The seeds you buy for microgreens are regular seeds and can grow into mature plants if given the right conditions. The materials you use and how you plant your seeds dictate how they’ll grow.
If you would like the option to harvest microgreens and grow mature plants from the same seeds, then you have to consider the growing conditions to support both choices.
Successful Growing Conditions for Microgreens
For microgreens, you’ll usually have
- Shallow trays or Styrofoam containers or something similar
- About an inch or two of organic potting soil or another type of soil
- Microgreen seeds or any seeds from your favorite vegetable or herb good for harvesting
But the typical growing conditions for microgreens aren’t conducive to growing mature plants. These conditions are
- Seeds planted very close together
- Only a couple inches of soil to support growth
- Immature roots in shallow soil
Successful Growing Conditions for Mature Plants
The materials you use to sprout seeds for mature plants are
- Shallow trays filled with starter pots
- About three to four inches of organic soil designed for starter plants
- Seeds you plan on harvesting for both microgreens and mature plants
The conditions for growing healthy mature plants are
- Spacing out seeds according to their growing needs
- Enough soil to support a healthy root structure
- Enough room for plant to grow tall and strong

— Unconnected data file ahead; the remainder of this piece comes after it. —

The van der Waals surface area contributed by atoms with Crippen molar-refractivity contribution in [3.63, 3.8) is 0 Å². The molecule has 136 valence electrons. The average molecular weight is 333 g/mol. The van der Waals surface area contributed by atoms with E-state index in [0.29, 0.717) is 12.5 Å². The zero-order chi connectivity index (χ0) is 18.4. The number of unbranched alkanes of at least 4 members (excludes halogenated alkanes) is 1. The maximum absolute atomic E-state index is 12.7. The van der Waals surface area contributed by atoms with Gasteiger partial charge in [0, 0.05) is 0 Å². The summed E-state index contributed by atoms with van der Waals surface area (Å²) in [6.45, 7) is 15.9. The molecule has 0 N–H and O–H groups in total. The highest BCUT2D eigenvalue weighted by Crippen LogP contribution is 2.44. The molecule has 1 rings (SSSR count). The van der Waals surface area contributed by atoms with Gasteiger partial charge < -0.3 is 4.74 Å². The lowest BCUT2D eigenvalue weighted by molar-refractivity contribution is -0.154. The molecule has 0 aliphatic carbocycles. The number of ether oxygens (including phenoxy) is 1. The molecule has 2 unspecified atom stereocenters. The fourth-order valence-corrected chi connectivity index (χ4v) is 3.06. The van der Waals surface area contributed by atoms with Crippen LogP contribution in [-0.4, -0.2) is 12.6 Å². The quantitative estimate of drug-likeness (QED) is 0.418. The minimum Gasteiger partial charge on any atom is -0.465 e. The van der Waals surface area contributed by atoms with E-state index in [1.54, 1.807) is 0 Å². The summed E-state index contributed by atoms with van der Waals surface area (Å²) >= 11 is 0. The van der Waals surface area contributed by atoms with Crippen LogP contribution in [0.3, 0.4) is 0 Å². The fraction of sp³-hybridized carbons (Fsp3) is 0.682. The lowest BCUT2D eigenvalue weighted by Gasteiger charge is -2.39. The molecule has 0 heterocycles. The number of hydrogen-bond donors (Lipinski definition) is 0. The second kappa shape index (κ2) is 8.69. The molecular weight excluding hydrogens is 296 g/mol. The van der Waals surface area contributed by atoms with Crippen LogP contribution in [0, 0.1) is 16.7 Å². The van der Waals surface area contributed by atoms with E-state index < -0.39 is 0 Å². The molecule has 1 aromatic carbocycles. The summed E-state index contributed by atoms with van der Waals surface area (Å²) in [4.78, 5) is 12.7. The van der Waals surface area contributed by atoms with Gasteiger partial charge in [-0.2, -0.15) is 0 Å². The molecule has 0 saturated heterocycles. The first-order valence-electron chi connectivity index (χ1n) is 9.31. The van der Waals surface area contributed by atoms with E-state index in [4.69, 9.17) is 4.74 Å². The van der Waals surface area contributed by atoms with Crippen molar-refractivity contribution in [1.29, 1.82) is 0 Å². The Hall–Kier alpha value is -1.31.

How You Can Microgreens Grow into Full Plants?
Here’s how you can grow enough plants to harvest for microgreens and leave some to grow into mature plants. The process to do this involves thinning the plants out.
Since microgreens are young and tender plants, as long as they are spaced apart, you can grow them into mature plants.
The first step is to decide what kind of vegetables and herbs you want to grow.
This is important because many microgreen seed packages are specially mixed to grow a variety of lettuces and vegetables. If you plan on growing seed into mature plants, you may want to consider keeping them separate.
Some plants shouldn’t be considered for both microgreens and mature plants. These include vegetables from the nightshade family, such as
- Any type of Peppers
The reason nightshade vegetables shouldn’t be considered for microgreens is that their leaves and stems are poisonous and shouldn’t be consumed.
Next, make sure your supplies for growing plants can support both microgreens and mature plants. This includes
- Pots or trays deep enough support a healthy root system. Ideally, you want the soil to be three to four inches deep.
- You need a plant tray without holes to hold the pots or seed starter trays, so it catches any water that drains out.